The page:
We therefore present this report with the intention of proposing, developing, and strengthening real and effective solutions to this critical issue:

We call upon the United Nations and the International community:

  • To end international policies which support economic globalization, “free-trade agreements,” destruction of traditional food systems and traditional land-based economies, and land and natural resource appropriation which result in the forced relocation, forced migration, and forced removal of Indigenous Peoples in Mexico, Guatemala, and other countries, and cause Indigenous Peoples to leave their homelands and seek economic support for their families in other countries.
  • To ensure that the UN human rights system pressures States to provide protection and take action to prevent the violence, abuse, and imprisonment of Indigenous woman and children along the borders who often bear the worse effects of current policies; to also implement immediate and urgent measures and provide oversight to end the physical, physiological, and sexual violence that is currently being perpetrated against them with impunity as a result of their migrant status, whether it is being carried out by employers, human traffickers, private contractors, and/or government agents.
  • To implement International Laws and mechanisms to prohibit the practice by the United States and other States of the production, storage, export, and use of banned and toxic pesticides and other chemicals on the lands of Indigenous Peoples.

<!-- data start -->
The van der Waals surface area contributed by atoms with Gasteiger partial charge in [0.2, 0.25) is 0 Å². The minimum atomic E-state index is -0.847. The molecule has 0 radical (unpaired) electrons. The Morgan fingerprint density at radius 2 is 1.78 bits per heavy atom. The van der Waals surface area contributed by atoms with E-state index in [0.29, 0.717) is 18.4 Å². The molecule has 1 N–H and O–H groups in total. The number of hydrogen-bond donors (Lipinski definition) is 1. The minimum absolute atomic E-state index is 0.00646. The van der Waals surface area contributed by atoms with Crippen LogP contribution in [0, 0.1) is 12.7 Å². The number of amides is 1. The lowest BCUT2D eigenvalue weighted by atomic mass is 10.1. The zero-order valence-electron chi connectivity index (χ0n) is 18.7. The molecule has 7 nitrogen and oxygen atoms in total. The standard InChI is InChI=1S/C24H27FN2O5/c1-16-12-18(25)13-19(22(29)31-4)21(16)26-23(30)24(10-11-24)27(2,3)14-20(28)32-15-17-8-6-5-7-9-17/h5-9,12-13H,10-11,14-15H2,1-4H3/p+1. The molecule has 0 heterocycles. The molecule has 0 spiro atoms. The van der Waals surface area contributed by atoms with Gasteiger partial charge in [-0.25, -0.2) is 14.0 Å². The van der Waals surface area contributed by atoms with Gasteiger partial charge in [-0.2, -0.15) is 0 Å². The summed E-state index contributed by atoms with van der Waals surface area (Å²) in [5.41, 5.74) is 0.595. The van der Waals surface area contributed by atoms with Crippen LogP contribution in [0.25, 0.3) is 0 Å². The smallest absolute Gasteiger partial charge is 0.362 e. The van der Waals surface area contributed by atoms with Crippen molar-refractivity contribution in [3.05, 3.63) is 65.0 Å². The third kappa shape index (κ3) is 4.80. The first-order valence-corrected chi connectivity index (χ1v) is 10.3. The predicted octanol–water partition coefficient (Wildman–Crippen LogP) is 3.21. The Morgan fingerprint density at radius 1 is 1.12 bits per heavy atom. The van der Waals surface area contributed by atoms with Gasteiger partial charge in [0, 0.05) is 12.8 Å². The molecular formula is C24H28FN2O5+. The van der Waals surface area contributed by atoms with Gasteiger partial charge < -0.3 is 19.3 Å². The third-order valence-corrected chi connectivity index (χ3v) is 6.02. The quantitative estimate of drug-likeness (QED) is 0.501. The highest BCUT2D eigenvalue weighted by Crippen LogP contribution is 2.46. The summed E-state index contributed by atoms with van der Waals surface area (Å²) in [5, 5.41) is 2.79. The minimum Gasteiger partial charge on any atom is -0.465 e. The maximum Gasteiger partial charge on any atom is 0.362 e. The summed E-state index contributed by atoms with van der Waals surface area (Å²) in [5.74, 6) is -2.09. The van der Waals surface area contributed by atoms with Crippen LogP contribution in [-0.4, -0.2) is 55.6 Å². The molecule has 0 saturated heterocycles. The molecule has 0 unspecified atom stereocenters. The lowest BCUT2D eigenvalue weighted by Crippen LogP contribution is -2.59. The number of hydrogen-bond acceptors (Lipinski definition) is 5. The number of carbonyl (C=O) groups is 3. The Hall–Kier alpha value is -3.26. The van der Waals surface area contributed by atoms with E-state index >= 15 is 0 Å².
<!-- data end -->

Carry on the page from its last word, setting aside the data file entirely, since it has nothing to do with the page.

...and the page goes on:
• To provide protection under its mechanism addressing Human Rights Defenders to review and monitor all laws and policies which criminalize humanitarian aid to immigrating persons and provide protection for those carrying out these humanitarian acts.
  • To call upon the United Nations Permanent Forum 7th Session to recognize and take into consideration this Report and its recommendations and to transmit them to the United Nations system to ensure their implementation.
  • To establish as a priority by the Human Rights Council, its committees, subsidiary bodies, Special Rapporteurs; the UN Committee on the Elimination of all Forms of Racial Discrimination, and other Treaty monitoring bodies; the UN Permanent Forum on Indigenous Issues; and all other appropriate UN bodies and mechanisms to monitor the compliance to international Human Rights obligation of the United States, Mexico, Canada, and all other States in the creation and implementation of Border and immigration policies, in particular those affecting Indigenous Peoples.
  • To call upon the CERD to specifically examine U.S. immigration laws, policies, and practices as a form of racially based persecution and racial discrimination.

We call upon State/Country Governments and Federal Agencies:

  • To fully honor, implement, and uphold the Treaties, Agreements, and Constructive Arrangements which were freely concluded with Indigenous Peoples and First Nations, in accordance with their original spirit and intent as understood by the respective Indigenous Peoples.
  • To fully implement, honor, and respect the rights to land, natural resources, and Self- determination, which includes the right to freely pursue their economic, social, and cultural development, for Indigenous Peoples in their traditional home lands.